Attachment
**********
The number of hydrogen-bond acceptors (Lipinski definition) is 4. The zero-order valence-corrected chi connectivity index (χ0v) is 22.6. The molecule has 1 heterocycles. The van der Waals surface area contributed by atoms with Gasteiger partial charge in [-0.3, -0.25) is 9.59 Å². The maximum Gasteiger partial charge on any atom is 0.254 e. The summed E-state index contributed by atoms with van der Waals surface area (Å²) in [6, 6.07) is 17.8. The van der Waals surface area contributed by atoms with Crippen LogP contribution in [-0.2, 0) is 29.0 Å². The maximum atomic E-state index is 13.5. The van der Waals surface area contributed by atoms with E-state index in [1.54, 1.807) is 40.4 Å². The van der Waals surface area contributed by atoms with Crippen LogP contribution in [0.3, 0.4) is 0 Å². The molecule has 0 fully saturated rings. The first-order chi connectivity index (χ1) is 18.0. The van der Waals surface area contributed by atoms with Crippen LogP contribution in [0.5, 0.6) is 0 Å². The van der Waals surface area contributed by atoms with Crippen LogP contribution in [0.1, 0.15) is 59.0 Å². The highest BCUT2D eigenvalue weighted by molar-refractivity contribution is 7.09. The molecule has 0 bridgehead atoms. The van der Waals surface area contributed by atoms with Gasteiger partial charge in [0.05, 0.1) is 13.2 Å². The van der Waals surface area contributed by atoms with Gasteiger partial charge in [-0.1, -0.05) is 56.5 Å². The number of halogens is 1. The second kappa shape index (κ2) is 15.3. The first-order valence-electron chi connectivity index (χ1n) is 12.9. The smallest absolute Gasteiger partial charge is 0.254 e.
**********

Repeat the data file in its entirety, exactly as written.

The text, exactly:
The number of hydrogen-bond acceptors (Lipinski definition) is 4. The zero-order valence-corrected chi connectivity index (χ0v) is 22.6. The molecule has 1 heterocycles. The van der Waals surface area contributed by atoms with Gasteiger partial charge in [-0.3, -0.25) is 9.59 Å². The maximum Gasteiger partial charge on any atom is 0.254 e. The summed E-state index contributed by atoms with van der Waals surface area (Å²) in [6, 6.07) is 17.8. The van der Waals surface area contributed by atoms with Crippen LogP contribution in [-0.2, 0) is 29.0 Å². The maximum atomic E-state index is 13.5. The van der Waals surface area contributed by atoms with E-state index in [1.54, 1.807) is 40.4 Å². The van der Waals surface area contributed by atoms with Crippen LogP contribution in [0.3, 0.4) is 0 Å². The molecule has 0 fully saturated rings. The first-order chi connectivity index (χ1) is 18.0. The van der Waals surface area contributed by atoms with Crippen LogP contribution in [0.5, 0.6) is 0 Å². The van der Waals surface area contributed by atoms with Crippen LogP contribution in [0.1, 0.15) is 59.0 Å². The highest BCUT2D eigenvalue weighted by molar-refractivity contribution is 7.09. The molecule has 0 bridgehead atoms. The van der Waals surface area contributed by atoms with Gasteiger partial charge in [0.05, 0.1) is 13.2 Å². The van der Waals surface area contributed by atoms with Gasteiger partial charge in [-0.1, -0.05) is 56.5 Å². The number of halogens is 1. The second kappa shape index (κ2) is 15.3. The first-order valence-electron chi connectivity index (χ1n) is 12.9. The smallest absolute Gasteiger partial charge is 0.254 e.